|TP, g/dL||6||4.7||4.9||4 - 11 months: 5.6 - 7.2; ≥ 1 years: 6.0 - 8.0|
|AST, U/L||247||88||63||20 - 60|
|ALT, U/L||248||116||31||6 - 50|
|Bili T, mg/dL||0.3||0.2||0.3||< 1.0|
|Bili D, mg/dL||0.1||0.1||0.1||< 0.35|
|ALKP, U/L||490||273||190||6 - 11 months: 110 - 320; 1 - 3 years: 145 - 320|
|Sweat test (chloride), mmol/L||-||-||12||> 6 months: normal: ≤ 39; intermediate: 40 - 59; positive: ≥ 60|
The patient was diagnosed with jejunal web and underwent end-to-end anastomosis jejunostomy (Figure 4). The patient was discharged with nutrient support, including multivitamin drop, folic acid, ferrous sulfate drop, zinc gluconate, resource junior milk powder, and close clinical follow-ups. Post-operation follow-up revealed a significant growth in weight, height, and head circumference. During four months of follow-up, she had no episodes of vomiting or abdominal distention.
Jejunal web is a congenital finding presenting often early after birth, usually in the first 24 hours of life. The jejunal atresia or web manifestations may be delayed beyond infancy. The typical presentations are biliary vomiting, abdominal distension, constipation, and FTT (3).
We reported an uncommon jejunal web case of an 18-month-old female child with recurrent vomiting, constipation, and FTT. The patient had been hospitalized several times due to nausea, vomiting, and dehydration since last year without any significant physical examination findings. In this case, there were three aspects of interest. Firstly, the delayed onset of symptoms as it started at 18 months old; secondly, the infrequency of the condition; and thirdly, the surprisingly good response to surgical treatment. In a study by Shakya et al. (9), six out of 11 children died due to jejunal atresia. On the other hand, Lin et al. (3) reported that the response to surgical treatment was good since all the patients survived properly and showed feeding tolerance, as in the current case.
Neonatal bilious vomiting without abdominal distension often occurs due to proximal GI obstruction, and therefore remains a surgical emergency in newborns and requires urgent attention. The first possible diagnosis that should be ruled out is malrotation; therefore, the first immediate investigation after admission is an upper GI contrast study. Other possible diagnoses must be considered, including severe sepsis, functional GI obstruction, and anatomical GI obstruction such as malrotation and intestinal atresia. Hence, further investigations should be performed, including laboratory studies (complete blood count, urine analysis, blood culture, urine culture, arterial blood gas, and stool exam) and imaging studies (plain radiography, sonography, upper GI contrast study, computed tomography [CT] scan, magnetic resonance imaging [MRI]). Laboratory tests can help diagnose perforated obstruction and severe sepsis. For instance, leukocytosis may suggest that severe sepsis or thrombocytopenia can lead to perforation. Imaging studies must be done to reach the diagnosis. Plain abdominal X-ray and sonographic studies contribute to investigating signs of obstruction; however, in this case, upper GI contrast was a more accurate way to make a diagnosis. Abdominal X-ray usually reveals dilated loops of bowel with an air-fluid level, reflux of contrast into collapsed terminal ileum and small unused colon in a barium enema, and upper GI tract series localize the area of obstruction.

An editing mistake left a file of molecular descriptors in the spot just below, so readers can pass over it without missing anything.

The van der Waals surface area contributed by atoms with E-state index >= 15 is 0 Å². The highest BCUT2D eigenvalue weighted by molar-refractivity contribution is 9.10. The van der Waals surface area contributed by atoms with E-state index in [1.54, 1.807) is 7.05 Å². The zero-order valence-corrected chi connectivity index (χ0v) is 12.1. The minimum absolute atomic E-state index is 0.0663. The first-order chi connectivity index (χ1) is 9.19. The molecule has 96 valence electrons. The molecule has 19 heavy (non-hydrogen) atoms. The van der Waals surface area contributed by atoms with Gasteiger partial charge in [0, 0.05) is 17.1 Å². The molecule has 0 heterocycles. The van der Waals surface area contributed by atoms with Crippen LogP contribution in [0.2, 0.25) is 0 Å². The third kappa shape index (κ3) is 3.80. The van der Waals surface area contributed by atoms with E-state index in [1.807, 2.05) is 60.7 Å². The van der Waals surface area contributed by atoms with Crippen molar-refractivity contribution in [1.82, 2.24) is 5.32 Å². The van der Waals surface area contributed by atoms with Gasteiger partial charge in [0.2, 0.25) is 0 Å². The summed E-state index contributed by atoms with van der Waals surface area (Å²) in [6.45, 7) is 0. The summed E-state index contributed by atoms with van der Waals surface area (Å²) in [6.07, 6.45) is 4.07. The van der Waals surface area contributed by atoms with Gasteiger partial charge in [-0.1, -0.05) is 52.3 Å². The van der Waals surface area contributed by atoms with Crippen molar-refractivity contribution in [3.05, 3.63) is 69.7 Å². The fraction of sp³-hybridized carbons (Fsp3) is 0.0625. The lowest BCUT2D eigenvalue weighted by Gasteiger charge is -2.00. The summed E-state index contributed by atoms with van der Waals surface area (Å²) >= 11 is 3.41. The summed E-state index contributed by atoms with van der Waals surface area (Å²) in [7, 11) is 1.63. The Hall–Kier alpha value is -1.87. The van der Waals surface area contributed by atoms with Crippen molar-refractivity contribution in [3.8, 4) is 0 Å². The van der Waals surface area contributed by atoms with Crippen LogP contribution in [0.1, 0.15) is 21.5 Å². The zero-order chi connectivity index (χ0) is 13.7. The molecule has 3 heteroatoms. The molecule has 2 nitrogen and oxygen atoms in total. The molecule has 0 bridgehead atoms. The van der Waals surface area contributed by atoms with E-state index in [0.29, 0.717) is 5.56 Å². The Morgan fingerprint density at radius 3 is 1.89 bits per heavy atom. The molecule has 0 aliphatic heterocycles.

Furthermore, in perforated cases, pneumoperitoneum is often found in chest X-ray (10). In the study of Tang et al. (7) on a 7-day-old boy presenting with recurrent vomiting, GI contrast studies showed incomplete duodenal obstruction and distended duodenum with partial hold up of contrast at the distal duodenum. A supine abdominal X-ray revealed an asymmetric dilation of bowel loops with multiple air-fluid levels in our patient. Abdominopelvic ultrasound revealed jejunal distension along with an increase in the mucosal thickness.
Based on the clinical and paraclinical findings, the patient was diagnosed with jejunal web obstruction. Jejunal atresia is typically managed by surgical procedure with excision of the affected area (11). Tang et al. (7) performed an emergency laparotomy with the excision of jejunal web and 2 cm of the jejunum and an end-to-end oblique jejuno-jejunostomy anastomosis with no postoperative complication. Afterward, the oral diet was well-tolerated, and appetite resumed suitably. Kothari and Kothari (12) also reported a four-year-old case who presented with FTT, recurrent bilious vomiting, abdominal pain, and the final diagnosis was the jejunal web. Enterotomy with excision of the web was done in that case, and the child had an uneventful postoperative recovery. In our case, the patient was followed for six months after surgery, which revealed a surprising increase in appetite with significant weight, height, and head circumference growth. As shown in Table 1, the patient had poor weight gain until 18 months old (birth weight: 3.970 kg - 18 months: 6.800 kg). However, weight gain after the operation was significant (21 months: 9.600 kg; 23 months: 10.500 kg; 24 months: 11.600 kg).
In conclusion, intestinal atresia is a rare complication and should be considered a probable diagnosis in patients presenting intestinal obstruction even after the neonatal period to undergo necessary investigations and hamper the following mortal outcomes.